The company, whose 2013 revenues were estimated at $600 million, manufactured the majority of its bicycles in America during the first decade after its founding in 1976. By 2011, however, virtually all of the 1.5 million of the bicycles it sold were manufactured in China, Taiwan, and Germany, according to a company spokesperson. Less than one percent–a mere 10,000–were manufactured in Wisconsin.

Burke, who served on the Trek Bicycle Board of Directors along with her father, company founder Richard Burke, until 2005, appears to have played a key role in outsourcing Trek Bicycle’s American manufacturing jobs to China, despite claims to the contrary from her campaign and her family.

Burke was employed as a senior executive at Trek on two separate occasions after receiving an MBA from Harvard Business School in 1985. According to her resume, she served as the company’s Director of European Operations from 1990 to 1993, where she claims she “[grew the] company’s European business from $2 [million] to $60 [million] in sales in 4 years.” She also had “direct bottom line responsibility for 8 operations in 7 countries.”

After a two year hiatus, she returned to Trek Bicycle in 1995, where she served as Trek’s Director of Forecasting and Strategic Planning, “[r]esponsible for forecasting sales, scheduling production, managing inventory in addition to long term strategic planning and acquisition analysis,” suggesting she was crucial, if not the final decisionmaker, to deciding where the company manufactured its products.

Despite that, Burke’s brother claimed she had nothing to do with the decisions to outsource American jobs overseas, saying he and Burke’s father made the calls instead.

If Wisconsin voters fall for that lame crap – it’s not my fault that we sent all those jobs to China, my brother and father did it, I was an executive but I wasn’t really paying any attention to what they were doing, I was… um… totally thinking about my jobs plan or something – then they deserve Mary Burke and her folder full of ideas copied from losing Democrat campaigns.  For what it’s worth, it sounds like some of the Wisconsin liberals who stuck with her this far are pretty steamed about the outsourcing, to the point that one liberal activist said he was “ashamed to have Burke as our only candidate.”  It remains to be seen if they get over their disappointment, remember how much they hate Scott Walker, and generate enough enthusiasm to overpower a Wisconsin conservative movement crushed by that out-of-control “John Doe” investigation.  With that kind of battlespace preparation, even a bad candidate might be good enough.

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The cut-and-paste candidacy of Mary Burke

With the kind of battlespace preparation Democrats have done in Wisconsin, even a bad candidate might be good enough.

Wisconsin Governor Scott Walker is currently just a few points ahead of his Democrat challenger, Mary Burke, in the polls.  If Burke wins, not only will Democrats have defeated a Republican governor who survived constant attacks from Big Labor, endured an absurd years-long witch hunt from a partisan Democrat prosecutor, turned around a fiscal wasteland left by his Democrat predecessors, and earned serious consideration as a 2016 presidential contender, but they’ll be able to boast that they didn’t put a lot of effort into the winning campaign.  It turns out that a lot of Burke’s platform was copied from other sources, and the candidate might not have bothered to read some of it.

First, we learned Burke’s “jobs plan” was mostly stale boilerplate copied from three previous Democrat candidates, only one of whom actually won his race.  As Buzzfeed detailed, other parts of her plan were copied from a White House press release and a Harvard report.  We’re not talking about borrowing some ideas here and there.  Sizable sections of the older documents were copied word-for-word.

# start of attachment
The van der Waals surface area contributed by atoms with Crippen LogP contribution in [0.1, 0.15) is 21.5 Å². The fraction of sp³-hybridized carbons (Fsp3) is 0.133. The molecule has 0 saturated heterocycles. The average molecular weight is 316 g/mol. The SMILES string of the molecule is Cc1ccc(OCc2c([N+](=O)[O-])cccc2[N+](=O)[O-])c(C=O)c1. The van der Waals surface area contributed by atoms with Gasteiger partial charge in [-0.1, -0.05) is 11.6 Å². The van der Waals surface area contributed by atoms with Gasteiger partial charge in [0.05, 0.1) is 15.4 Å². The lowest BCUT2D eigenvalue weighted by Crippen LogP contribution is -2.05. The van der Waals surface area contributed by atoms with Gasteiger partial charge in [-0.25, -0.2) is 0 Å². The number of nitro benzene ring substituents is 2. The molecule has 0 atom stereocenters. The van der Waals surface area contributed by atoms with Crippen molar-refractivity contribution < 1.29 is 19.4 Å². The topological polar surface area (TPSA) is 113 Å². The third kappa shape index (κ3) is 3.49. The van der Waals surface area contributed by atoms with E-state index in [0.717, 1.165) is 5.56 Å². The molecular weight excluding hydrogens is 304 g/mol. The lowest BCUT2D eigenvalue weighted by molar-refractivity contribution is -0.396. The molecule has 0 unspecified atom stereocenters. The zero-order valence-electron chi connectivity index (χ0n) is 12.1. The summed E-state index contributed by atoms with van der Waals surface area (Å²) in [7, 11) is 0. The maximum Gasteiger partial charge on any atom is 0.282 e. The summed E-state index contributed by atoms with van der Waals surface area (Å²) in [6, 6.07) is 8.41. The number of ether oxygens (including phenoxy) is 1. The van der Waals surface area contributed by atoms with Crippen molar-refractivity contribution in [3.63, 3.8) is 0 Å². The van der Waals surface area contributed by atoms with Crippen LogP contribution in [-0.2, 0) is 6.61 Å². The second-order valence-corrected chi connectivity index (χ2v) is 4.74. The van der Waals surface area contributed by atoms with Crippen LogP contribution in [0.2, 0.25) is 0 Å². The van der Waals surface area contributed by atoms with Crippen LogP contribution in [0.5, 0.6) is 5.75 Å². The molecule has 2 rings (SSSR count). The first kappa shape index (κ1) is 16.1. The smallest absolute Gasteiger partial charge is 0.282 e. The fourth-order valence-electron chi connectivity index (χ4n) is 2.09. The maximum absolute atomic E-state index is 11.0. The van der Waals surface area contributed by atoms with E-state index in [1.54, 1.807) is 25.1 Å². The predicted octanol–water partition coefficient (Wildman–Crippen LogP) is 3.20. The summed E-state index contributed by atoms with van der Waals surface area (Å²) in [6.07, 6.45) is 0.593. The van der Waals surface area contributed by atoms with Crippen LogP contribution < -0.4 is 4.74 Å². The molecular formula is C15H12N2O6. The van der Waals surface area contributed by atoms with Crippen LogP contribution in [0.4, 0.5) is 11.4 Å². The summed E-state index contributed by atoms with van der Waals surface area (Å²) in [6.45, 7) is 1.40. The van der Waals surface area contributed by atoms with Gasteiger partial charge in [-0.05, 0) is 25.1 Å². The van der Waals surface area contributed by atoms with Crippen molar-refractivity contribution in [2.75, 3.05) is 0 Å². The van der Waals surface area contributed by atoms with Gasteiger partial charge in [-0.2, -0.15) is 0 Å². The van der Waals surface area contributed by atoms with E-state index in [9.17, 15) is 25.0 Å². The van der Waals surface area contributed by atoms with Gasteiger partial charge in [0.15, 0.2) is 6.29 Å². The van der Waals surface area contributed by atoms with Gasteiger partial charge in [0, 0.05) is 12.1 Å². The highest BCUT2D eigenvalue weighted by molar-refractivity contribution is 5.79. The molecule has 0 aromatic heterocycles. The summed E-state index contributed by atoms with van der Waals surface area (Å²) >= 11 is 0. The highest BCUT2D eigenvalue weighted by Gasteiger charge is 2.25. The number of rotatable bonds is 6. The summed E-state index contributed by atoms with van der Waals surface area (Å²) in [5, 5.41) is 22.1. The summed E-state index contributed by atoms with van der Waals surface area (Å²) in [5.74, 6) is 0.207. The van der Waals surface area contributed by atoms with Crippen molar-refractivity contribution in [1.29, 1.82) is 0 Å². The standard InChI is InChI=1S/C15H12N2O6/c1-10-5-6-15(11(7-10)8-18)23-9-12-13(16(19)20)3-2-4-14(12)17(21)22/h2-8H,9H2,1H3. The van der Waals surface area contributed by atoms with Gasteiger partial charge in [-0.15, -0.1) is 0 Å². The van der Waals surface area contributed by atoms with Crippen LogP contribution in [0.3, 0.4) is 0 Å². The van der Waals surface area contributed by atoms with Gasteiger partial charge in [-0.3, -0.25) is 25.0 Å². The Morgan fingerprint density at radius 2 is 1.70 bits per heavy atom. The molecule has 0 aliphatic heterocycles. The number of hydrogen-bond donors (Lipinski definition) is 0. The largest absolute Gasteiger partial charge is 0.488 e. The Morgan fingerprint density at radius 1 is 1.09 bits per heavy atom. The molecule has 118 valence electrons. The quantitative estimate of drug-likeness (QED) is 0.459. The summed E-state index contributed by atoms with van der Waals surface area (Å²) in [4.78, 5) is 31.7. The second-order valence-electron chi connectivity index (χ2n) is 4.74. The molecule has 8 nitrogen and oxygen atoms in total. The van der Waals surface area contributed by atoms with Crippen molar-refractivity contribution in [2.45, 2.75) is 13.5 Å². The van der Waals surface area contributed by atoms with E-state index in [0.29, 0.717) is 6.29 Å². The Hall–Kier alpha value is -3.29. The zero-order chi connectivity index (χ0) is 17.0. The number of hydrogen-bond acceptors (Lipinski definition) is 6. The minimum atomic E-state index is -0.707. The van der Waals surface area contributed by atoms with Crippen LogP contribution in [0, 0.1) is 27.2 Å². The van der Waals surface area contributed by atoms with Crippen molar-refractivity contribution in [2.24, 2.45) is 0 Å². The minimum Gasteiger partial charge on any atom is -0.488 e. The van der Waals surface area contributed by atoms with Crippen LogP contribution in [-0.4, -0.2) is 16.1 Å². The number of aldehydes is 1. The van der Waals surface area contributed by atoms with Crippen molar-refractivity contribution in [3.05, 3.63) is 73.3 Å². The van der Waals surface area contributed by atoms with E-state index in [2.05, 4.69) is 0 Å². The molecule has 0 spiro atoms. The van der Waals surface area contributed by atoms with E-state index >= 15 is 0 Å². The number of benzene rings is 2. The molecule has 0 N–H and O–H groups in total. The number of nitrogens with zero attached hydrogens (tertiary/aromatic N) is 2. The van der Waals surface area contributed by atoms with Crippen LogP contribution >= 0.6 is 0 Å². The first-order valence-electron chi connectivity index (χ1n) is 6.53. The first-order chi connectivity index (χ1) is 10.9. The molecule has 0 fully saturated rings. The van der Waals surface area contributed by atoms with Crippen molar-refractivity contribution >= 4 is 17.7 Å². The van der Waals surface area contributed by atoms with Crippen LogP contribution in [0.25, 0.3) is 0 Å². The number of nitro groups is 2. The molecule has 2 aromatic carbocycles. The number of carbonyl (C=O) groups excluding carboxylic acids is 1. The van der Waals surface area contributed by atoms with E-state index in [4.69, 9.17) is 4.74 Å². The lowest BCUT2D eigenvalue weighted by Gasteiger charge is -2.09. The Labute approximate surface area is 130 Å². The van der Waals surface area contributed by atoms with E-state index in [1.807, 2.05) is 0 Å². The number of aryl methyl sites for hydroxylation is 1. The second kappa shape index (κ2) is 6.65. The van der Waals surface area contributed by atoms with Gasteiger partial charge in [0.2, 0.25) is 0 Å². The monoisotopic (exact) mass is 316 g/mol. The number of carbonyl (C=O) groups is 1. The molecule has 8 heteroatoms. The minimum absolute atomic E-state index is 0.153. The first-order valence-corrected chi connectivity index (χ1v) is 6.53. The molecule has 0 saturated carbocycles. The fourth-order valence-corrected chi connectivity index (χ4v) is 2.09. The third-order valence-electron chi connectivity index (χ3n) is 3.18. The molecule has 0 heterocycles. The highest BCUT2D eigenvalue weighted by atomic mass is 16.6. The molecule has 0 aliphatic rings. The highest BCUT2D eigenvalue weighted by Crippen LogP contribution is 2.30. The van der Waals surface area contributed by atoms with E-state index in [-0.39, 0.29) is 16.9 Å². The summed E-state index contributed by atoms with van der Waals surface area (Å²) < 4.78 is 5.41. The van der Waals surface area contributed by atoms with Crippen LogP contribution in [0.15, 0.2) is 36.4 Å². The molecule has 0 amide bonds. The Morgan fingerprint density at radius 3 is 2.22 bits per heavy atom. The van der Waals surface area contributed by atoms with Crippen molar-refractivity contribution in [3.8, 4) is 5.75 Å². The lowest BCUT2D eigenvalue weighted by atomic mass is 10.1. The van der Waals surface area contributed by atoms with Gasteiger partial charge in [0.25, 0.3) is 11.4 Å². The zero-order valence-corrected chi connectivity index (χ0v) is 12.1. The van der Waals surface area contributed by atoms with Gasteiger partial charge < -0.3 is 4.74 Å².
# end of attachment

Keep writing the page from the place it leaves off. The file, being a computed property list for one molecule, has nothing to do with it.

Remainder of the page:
After her defenders made fitful attempts to claim this was no big deal, Burke decided it was a big enough deal to sack the consultant who was held responsible, claiming he had essentially plagiarized himself, because he worked on those previous gubernatorial campaigns.  (Did he write the Harvard report and the White House press release, too?)  It should be noted that the consultant in question, Eric Schnurer, is not named anywhere in the Burke jobs plan as its author.

Of course, Walker and his allies made plenty of noise about this, with the Governor describing the plagiarism story as “pretty serious,” and two Republican state senators going as far as calling for Burke to withdraw from the race.  (Of course she wasn’t about to do that, but the political wound has to be pretty deep for that much salt to get rubbed in it.)  Inconveniently for Burke, this isn’t the only plagiarism scandal to haunt Democrats during the current campaign cycle.  GOP ads pointing out that Democrats haven’t got any new ideas will write themselves, if they haven’t done so already.

From the Milwaukee Journal-Sentinel:

During a campaign stop in West Bend, Walker indicated Burke had not gone far enough in dealing with the controversy over the copied passages.

Walker alluded to U.S. Sen. John Walsh of Montana, who quit a campaign over disclosures that he plagiarized large sections of the final paper in a master’s degree program at the Army War College.

“Even Joe Biden, back in the 1988 presidential election, eventually had to pull out because of charges of plagiarism,” Walker said.

Asked if Burke should pull out of the race, Walker said, “She should ultimately fess up to what actually happened with that plan.”

“People expect a leader that’s going to take responsibility for their actions,” he added. “Most people look at this and question, either you didn’t know what was in the plan, or you did and you hoped that people wouldn’t find out that it came from somewhere else.”

Walker noted the importance of the jobs plan to the Burke campaign.